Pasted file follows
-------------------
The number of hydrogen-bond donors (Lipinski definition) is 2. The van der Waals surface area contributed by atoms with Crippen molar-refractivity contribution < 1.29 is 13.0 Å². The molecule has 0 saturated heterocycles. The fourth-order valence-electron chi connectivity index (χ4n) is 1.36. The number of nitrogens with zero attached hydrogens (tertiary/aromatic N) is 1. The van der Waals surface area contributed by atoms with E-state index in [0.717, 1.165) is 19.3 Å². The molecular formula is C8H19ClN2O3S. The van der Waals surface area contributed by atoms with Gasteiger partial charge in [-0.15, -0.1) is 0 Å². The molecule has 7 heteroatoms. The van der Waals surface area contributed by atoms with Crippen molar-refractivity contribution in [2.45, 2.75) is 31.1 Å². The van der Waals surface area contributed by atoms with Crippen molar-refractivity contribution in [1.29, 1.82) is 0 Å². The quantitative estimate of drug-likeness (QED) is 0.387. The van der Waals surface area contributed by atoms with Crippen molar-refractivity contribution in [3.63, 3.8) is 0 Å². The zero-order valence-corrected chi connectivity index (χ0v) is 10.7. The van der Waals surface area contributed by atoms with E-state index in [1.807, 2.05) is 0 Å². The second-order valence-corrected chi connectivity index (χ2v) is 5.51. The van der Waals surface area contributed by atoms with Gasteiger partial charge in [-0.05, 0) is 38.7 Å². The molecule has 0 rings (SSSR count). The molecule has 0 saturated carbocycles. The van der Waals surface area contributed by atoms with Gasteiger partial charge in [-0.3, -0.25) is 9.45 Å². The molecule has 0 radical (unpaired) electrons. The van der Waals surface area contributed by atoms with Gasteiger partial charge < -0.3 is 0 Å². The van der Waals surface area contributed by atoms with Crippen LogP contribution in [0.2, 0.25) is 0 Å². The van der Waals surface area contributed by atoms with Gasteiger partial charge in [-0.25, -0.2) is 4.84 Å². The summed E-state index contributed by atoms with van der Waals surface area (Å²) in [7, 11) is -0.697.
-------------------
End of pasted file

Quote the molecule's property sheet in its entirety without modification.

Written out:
The number of hydrogen-bond donors (Lipinski definition) is 2. The van der Waals surface area contributed by atoms with Crippen molar-refractivity contribution < 1.29 is 13.0 Å². The molecule has 0 saturated heterocycles. The fourth-order valence-electron chi connectivity index (χ4n) is 1.36. The number of nitrogens with zero attached hydrogens (tertiary/aromatic N) is 1. The van der Waals surface area contributed by atoms with E-state index in [0.717, 1.165) is 19.3 Å². The molecular formula is C8H19ClN2O3S. The van der Waals surface area contributed by atoms with Gasteiger partial charge in [-0.15, -0.1) is 0 Å². The molecule has 7 heteroatoms. The van der Waals surface area contributed by atoms with Crippen molar-refractivity contribution in [2.45, 2.75) is 31.1 Å². The van der Waals surface area contributed by atoms with Crippen molar-refractivity contribution in [1.29, 1.82) is 0 Å². The quantitative estimate of drug-likeness (QED) is 0.387. The van der Waals surface area contributed by atoms with Crippen molar-refractivity contribution in [3.63, 3.8) is 0 Å². The zero-order valence-corrected chi connectivity index (χ0v) is 10.7. The van der Waals surface area contributed by atoms with E-state index in [1.807, 2.05) is 0 Å². The second-order valence-corrected chi connectivity index (χ2v) is 5.51. The van der Waals surface area contributed by atoms with Gasteiger partial charge in [-0.05, 0) is 38.7 Å². The molecule has 0 rings (SSSR count). The molecule has 0 saturated carbocycles. The van der Waals surface area contributed by atoms with Gasteiger partial charge in [-0.3, -0.25) is 9.45 Å². The molecule has 0 radical (unpaired) electrons. The van der Waals surface area contributed by atoms with Gasteiger partial charge < -0.3 is 0 Å². The van der Waals surface area contributed by atoms with Crippen LogP contribution in [0.2, 0.25) is 0 Å². The van der Waals surface area contributed by atoms with Gasteiger partial charge in [-0.25, -0.2) is 4.84 Å². The summed E-state index contributed by atoms with van der Waals surface area (Å²) in [7, 11) is -0.697.